Allergic and anaphylactic transfusion reactions may manifest as hypotension and respiratory distress but are marked by laryngeal edema or bronchospasm with wheezing and a normal chest X-ray. An urticarial rash may also be present. These reactions will respond quickly to treatment with corticosteroids, antihistamines, and/or may require vasopressors and other supportive care.
TAD is an acute respiratory distress occurring within 24 hours of transfusion which fails to meet criteria for TRALI, TACO, or anaphylactic transfusion reaction.
Transfusion-transmitted bacteremia may present with fever and rigors with or without hypotension and culminate in severe sepsis with associated ARDS, which may be difficult to distinguish from TRALI. The presence of positive blood cultures with the same organism cultured from the implicated blood product is a useful delineating finding.
The most widely accepted hypothesis suggests that TRALI is the result of at least two independent clinical events. The first relates to the clinical condition of the patient (e.g., active infection, history of cytokine administration, surgery, severe burn injury) that causes activation of the pulmonary endothelium. This leads to the sequestration of primed neutrophils to the activated pulmonary endothelium. The second event is the infusion of either donor-derived anti-HLA or anti-HNA antibodies directed against antigens on the neutrophil surface and/or biological response modifiers that activate these adherent and functionally hyperactive neutrophils.
Whether activated by antibodies or by some other modifier, this activation causes neutrophil-mediated endothelial damage and capillary leak. Many studies in the literature support this hypothesis,4-7 which may explain how some TRALI reactions occur in the absence of donor-derived anti-HLA/HNA antibodies, or why TRALI reactions do not occur in all recipients of blood components from donors who are known to have these antibodies. That is, in the absence of neutrophil priming by recipient factors, TRALI will not occur despite the transfusion of antibodies or biologic response modifiers.
More recently, a threshold hypothesis has been postulated. In cases where the second event is sufficiently strong, TRALI may occur in the absence of the first clinical event. This threshold model could explain why TRALI may be observed in some transfusion recipients who are quite well prior to transfusion without predisposing risk factors.
The activation of recipient neutrophils through donor-derived anti-HLA/HNA antibodies is often referred to as immune TRALI. The term non-immune TRALI is used to describe cases where soluble biological response modifiers in the transfused components are felt to be the causative agent in the absence of donor-derived antibodies. It is unknown what proportion of TRALI is mediated through immune or non-immune mechanisms, although published literature suggests that 80–85% of TRALI cases are immune TRALI.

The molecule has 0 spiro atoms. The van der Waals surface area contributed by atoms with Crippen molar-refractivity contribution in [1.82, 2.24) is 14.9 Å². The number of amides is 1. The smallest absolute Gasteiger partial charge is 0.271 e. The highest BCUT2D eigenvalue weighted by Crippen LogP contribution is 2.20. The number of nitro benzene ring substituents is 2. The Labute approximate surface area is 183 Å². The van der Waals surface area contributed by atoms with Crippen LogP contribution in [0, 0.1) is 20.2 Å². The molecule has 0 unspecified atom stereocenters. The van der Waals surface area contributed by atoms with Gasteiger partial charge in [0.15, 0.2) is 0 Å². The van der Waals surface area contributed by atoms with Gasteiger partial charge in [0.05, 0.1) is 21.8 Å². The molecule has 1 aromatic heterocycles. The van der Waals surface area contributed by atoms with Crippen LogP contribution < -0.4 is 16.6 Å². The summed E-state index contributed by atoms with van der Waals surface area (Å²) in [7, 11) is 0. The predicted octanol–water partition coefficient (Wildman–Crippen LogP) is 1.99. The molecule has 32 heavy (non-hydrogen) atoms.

Health Canada mandates that hospitals identify and report adverse transfusion reactions suspected to be TRALI related. This reporting must be completed using a standard procedure for reporting adverse reactions. A guide on how to report adverse reactions and data on events reported to Canadian Blood Services are available in A Guide to Reporting Adverse Transfusion Reactions.
In order to correctly and consistently diagnose TRALI, the completion and submission of Canadian Blood Services’ TRALI Patient Data Form, is mandatory. For further details on submitting the TRALI Patient Data Form and possible patient samples for TRALI investigation, please refer to Canadian Blood Services customer letter CL 2021-01. In general, the following clinical information is requested by Canadian Blood Services:
Table 1: Updated Risk Factors for Acute Respiratory Distress Syndrome (Vlaar et al. 2019)8
|Direct Lung Injury||Indirect Lung Injury|
|Aspiration of gastric contents
Historically, Canadian Blood Services defined TRALI using the 2004 Canadian Consensus Conference Panel definition (Table 2). In 2012, the definition of ARDS (known as the Berlin definition) was revised resulting in removal of the term acute lung injury (ALI) among the critical care community internationally. To align with this change in terminology, Vlaar et al. revised the definitions of TRALI and possible TRALI, including a new naming convention of TRALI type 1 and TRALI type 2 (Table 3)8
Canadian Blood Services reports all reported cases of TRALI or possible TRALI (or cases redefined as TRALI type 1 or type 2) to Health Canada, including cases which fail to meet the definition but where TRALI cannot be excluded due to incomplete clinical information.